British Prime Minister Theresa May’s announcement on Wednesday that it was “highly likely” that Russia was behind the assassination attempt on a former double agent and his daughter was expected. The expulsion of 23 Russian diplomats accused of undercover intelligence activity in Britain – the sanctions May announced in response to the “military-grade” nerve agent used on Sergei Skripal and his daughter Yulia in the English town of Salisbury a week and a half ago – is unprecedented since the Cold War, but it’s hardly a major blow to the Kremlin. Moscow will very soon announce a reciprocal expulsion of British diplomats, and its interests will not be harmed by a cessation of high-level contacts with the British government.
May didn’t announce the confiscation of Russian citizens’ assets in British banks or a boycott of the FIFA World Cup finals in Russia this summer. She just noted that no member of the royal family would be watching the games. For now at least, Russia is not going to have to pay for brazenly trying to commit murder in broad daylight – and exposing hundreds of British civilians, police officers and medical personnel to a deadly substance in the process.
Britain, in the process of detaching itself from Europe with Brexit, has not been so isolated since the early years of the World War II. Hopes of its historic “special relationship” across the Atlantic filling the vacuum have been dashed by the indifference of President Donald Trump, whose spokesperson didn’t even mention Russia in the initial White House statement on Monday. Secretary of State Rex Tillerson issued a much fiercer condemnation of Russia but was fired a few hours later.
>> Britain expels 23 Russian diplomats over 'unlawful' poisoning of former spy ■ Britain's May: 'Highly likely' Moscow behind poisoning of former Russian spy ■ 'Moscow rules': Why Russian defectors are fair game in Britain - and not in Israel
Without a forceful response from the U.S., Britain will not get much more than words from NATO. The defense alliance’s leaders have strongly criticized the nerve agent attack on a NATO member’s sovereign soil, but there is unlikely to be any action beyond that. There was a chorus of support from European Union leaders, but Britain is clumsily leaving the EU and can’t expect it to jeopardize its interests for the U.K. now. Russian President Vladimir Putin, if it was indeed he who signed off on the assassination, knew that he couldn’t have chosen a more vulnerable moment for Britain. It is reluctant to strike Putin’s close associates where it really hurts: the billions that Russian oligarchs have salted away in British banks, real estate and other prestigious properties such as football clubs and newspapers. Such steps would endanger London’s status as a world financial center at a time when the economy is already suffering from the Brexit.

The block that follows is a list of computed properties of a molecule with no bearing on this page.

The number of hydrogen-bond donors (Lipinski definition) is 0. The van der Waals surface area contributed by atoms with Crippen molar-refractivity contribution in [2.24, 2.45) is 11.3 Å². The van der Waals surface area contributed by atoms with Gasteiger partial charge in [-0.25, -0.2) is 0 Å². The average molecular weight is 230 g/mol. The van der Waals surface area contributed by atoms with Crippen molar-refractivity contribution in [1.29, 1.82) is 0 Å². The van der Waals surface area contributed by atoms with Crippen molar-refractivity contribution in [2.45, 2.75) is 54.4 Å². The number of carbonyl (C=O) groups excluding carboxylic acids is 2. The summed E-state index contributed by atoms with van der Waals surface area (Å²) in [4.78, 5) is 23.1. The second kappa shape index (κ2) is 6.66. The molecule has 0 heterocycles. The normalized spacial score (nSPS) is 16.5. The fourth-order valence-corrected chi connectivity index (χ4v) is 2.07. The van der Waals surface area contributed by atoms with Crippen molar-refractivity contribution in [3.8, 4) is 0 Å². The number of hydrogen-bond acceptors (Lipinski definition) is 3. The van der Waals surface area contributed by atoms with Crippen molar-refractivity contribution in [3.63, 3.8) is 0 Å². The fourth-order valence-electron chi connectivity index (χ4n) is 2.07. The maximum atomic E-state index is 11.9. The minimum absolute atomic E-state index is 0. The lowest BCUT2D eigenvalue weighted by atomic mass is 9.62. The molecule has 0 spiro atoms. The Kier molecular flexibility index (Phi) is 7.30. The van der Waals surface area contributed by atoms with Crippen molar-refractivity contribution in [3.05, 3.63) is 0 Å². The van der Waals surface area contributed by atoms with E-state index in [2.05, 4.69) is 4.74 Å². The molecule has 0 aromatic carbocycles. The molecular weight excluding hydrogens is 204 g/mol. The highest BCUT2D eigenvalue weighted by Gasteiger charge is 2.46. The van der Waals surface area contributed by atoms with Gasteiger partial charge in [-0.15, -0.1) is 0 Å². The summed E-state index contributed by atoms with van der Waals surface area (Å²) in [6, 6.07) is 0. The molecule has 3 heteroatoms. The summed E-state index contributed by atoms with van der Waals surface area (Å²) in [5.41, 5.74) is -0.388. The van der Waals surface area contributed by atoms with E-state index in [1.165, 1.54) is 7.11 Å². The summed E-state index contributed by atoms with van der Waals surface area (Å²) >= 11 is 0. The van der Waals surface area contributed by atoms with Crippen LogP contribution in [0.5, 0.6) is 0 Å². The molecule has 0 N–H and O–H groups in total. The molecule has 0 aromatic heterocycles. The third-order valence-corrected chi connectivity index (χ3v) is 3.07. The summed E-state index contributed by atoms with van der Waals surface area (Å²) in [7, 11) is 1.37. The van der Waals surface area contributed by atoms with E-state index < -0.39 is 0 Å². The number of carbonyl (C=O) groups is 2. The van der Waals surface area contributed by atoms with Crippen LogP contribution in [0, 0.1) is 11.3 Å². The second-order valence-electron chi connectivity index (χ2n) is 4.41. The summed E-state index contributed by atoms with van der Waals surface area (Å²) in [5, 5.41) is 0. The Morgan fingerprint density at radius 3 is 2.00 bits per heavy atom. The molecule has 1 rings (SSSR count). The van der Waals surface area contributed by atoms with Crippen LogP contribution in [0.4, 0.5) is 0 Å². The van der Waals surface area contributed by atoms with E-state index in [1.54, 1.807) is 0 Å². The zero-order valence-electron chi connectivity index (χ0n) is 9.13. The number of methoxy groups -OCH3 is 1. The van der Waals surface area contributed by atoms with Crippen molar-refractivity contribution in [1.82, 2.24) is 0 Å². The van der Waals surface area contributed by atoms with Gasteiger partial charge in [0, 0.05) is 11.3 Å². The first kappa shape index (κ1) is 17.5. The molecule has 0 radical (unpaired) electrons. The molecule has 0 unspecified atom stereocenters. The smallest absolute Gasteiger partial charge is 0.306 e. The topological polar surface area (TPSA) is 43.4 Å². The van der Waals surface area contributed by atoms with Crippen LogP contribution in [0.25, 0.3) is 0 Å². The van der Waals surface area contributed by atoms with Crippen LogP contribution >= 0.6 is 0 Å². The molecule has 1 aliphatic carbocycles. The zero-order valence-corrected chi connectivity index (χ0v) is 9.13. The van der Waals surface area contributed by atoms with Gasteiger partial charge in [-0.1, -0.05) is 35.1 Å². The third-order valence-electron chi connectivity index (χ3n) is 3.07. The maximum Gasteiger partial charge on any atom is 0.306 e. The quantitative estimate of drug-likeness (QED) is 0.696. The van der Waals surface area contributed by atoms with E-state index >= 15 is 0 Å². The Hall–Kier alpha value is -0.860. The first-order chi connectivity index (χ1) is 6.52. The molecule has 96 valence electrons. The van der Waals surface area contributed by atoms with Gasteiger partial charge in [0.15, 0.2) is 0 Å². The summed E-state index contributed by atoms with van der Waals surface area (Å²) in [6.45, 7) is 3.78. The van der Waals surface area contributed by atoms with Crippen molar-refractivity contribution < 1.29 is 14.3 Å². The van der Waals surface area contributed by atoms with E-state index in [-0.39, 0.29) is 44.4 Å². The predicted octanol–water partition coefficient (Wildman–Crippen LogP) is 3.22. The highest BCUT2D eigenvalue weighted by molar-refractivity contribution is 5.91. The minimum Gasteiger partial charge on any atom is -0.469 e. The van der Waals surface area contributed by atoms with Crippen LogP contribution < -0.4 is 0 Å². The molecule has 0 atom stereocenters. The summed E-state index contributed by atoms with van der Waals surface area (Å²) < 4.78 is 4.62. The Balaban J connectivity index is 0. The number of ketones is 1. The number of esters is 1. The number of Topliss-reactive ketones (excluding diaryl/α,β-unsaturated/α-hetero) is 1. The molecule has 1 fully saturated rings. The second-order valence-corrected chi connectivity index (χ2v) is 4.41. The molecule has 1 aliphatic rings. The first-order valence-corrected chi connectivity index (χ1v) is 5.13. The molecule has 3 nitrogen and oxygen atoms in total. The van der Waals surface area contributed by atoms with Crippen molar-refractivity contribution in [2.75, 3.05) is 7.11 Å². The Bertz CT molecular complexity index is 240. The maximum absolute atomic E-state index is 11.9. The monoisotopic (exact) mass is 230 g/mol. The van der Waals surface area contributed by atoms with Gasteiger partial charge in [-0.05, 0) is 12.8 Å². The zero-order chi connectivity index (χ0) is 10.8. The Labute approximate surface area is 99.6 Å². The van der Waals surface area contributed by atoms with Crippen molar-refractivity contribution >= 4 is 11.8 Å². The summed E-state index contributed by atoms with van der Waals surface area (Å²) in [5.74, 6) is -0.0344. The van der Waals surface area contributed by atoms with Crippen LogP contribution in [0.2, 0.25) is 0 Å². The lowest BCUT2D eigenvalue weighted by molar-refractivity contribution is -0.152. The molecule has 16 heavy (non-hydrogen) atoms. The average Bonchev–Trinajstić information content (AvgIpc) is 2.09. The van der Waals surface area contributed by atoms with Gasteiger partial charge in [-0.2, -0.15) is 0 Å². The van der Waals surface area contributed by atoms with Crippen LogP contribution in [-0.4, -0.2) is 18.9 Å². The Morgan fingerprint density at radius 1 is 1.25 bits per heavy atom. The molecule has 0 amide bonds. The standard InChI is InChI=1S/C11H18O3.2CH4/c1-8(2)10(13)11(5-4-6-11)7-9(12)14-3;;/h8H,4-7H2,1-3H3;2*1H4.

There is a silver lining in this for May. Her forceful stance against Russia has focused unwelcome attention on her opponent from the other side of the dispatch box in Parliament. The leader of the Labour Party, Jeremy Corbyn, has been winning most of the arguments against May since his surprisingly strong showing in last year’s general election, which forced the rebellious MPs of his party to get in line behind him.
But Corbyn’s anti-American foreign policy is still deeply unpopular, and he found it difficult to muster any enthusiasm for May’s statements in Parliament. As a former regular guest on the Kremlin’s Russia Today channel, he barely tried to hide his skepticism over Russia’s culpability. Corbyn may be of the far left, but his positions on the Kremlin are most reminiscent of Trump’s. After Corbyn’s sour response to the prime minister, a number of senior Labour backbenchers stood up to laud May’s sentiments in what was a damning indictment of their own leader. The prime minister may not be able to rely on Britain’s foreign allies to join her in facing Russia, but at least Putin has helped to once again split Corbyn’s Labour Party.
Meanwhile, another British ally is missing. A prominent leader who in the past has been quick to warn about weapons of mass destruction in the hands of rogue states, and who early on in his career made his mark by calling out Russia’s involvement in sponsoring terror groups, has been notably silent since the Salisbury poisonings. Yes, it is Prime Minister Benjamin Netanyahu, who has not said a word of support for Britain or a condemnation of Russia in all this time.
Netanyahu’s silence on Russia is not new. He has never publicly criticized Putin, with whom he gets along so well. The same pattern occurred exactly four years ago, when the entire Western world and all democracies fiercely condemned Russia’s occupation and annexation of Crimea from Ukriane. Even when the Obama administration implored Israel to make a statement, what came out was a general exhortation “to both sides” to resolve their differences peacefully. Israel, which prides itself on always supporting the U.S. at the United Nations, was absent from the vote of condemnation in the General Assembly.
No politician in any country has been more eloquent than Netanyahu on the dangers of nuclear, biological and chemical weapons in the hands of both state actors and terror organizations. The fact that he cannot muster some token statement on the assassination attempt in Salisbury and the predicament of Israel’s ally Britain shows just how much he is now beholden to Putin, the dominant force in the Middle East. It is also a damning indictment of just how badly both Obama and Trump have let down their allies.
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